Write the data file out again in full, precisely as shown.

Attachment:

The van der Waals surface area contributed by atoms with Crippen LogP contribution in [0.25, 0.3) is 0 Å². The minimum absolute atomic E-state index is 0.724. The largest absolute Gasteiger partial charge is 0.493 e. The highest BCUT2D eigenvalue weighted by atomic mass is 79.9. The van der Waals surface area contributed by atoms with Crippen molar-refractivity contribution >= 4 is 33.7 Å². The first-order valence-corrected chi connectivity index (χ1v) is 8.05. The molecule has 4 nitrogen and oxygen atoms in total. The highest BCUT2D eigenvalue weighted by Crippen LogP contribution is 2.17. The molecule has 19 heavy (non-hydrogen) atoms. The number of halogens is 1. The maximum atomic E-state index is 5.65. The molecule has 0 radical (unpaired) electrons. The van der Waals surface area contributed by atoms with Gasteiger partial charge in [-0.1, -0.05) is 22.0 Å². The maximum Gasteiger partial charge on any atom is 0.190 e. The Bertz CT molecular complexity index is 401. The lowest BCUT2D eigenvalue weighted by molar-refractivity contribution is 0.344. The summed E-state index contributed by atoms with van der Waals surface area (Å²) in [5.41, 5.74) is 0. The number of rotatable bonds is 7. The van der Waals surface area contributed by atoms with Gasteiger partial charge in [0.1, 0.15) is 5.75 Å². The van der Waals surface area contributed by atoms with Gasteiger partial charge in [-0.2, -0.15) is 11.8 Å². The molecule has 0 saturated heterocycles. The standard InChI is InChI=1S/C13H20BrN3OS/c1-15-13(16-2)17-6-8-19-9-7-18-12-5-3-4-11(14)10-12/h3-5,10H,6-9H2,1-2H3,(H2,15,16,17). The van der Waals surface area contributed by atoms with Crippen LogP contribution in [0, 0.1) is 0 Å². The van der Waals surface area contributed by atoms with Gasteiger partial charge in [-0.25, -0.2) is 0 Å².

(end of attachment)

The van der Waals surface area contributed by atoms with Crippen LogP contribution in [0.25, 0.3) is 0 Å². The minimum absolute atomic E-state index is 0.724. The largest absolute Gasteiger partial charge is 0.493 e. The highest BCUT2D eigenvalue weighted by atomic mass is 79.9. The van der Waals surface area contributed by atoms with Crippen molar-refractivity contribution >= 4 is 33.7 Å². The first-order valence-corrected chi connectivity index (χ1v) is 8.05. The molecule has 4 nitrogen and oxygen atoms in total. The highest BCUT2D eigenvalue weighted by Crippen LogP contribution is 2.17. The molecule has 19 heavy (non-hydrogen) atoms. The number of halogens is 1. The maximum atomic E-state index is 5.65. The molecule has 0 radical (unpaired) electrons. The van der Waals surface area contributed by atoms with Gasteiger partial charge in [-0.1, -0.05) is 22.0 Å². The maximum Gasteiger partial charge on any atom is 0.190 e. The Bertz CT molecular complexity index is 401. The lowest BCUT2D eigenvalue weighted by molar-refractivity contribution is 0.344. The summed E-state index contributed by atoms with van der Waals surface area (Å²) in [5.41, 5.74) is 0. The number of rotatable bonds is 7. The van der Waals surface area contributed by atoms with Gasteiger partial charge in [0.1, 0.15) is 5.75 Å². The van der Waals surface area contributed by atoms with Gasteiger partial charge in [-0.2, -0.15) is 11.8 Å². The molecule has 0 saturated heterocycles. The standard InChI is InChI=1S/C13H20BrN3OS/c1-15-13(16-2)17-6-8-19-9-7-18-12-5-3-4-11(14)10-12/h3-5,10H,6-9H2,1-2H3,(H2,15,16,17). The van der Waals surface area contributed by atoms with Crippen LogP contribution in [0, 0.1) is 0 Å². The van der Waals surface area contributed by atoms with Gasteiger partial charge in [-0.25, -0.2) is 0 Å².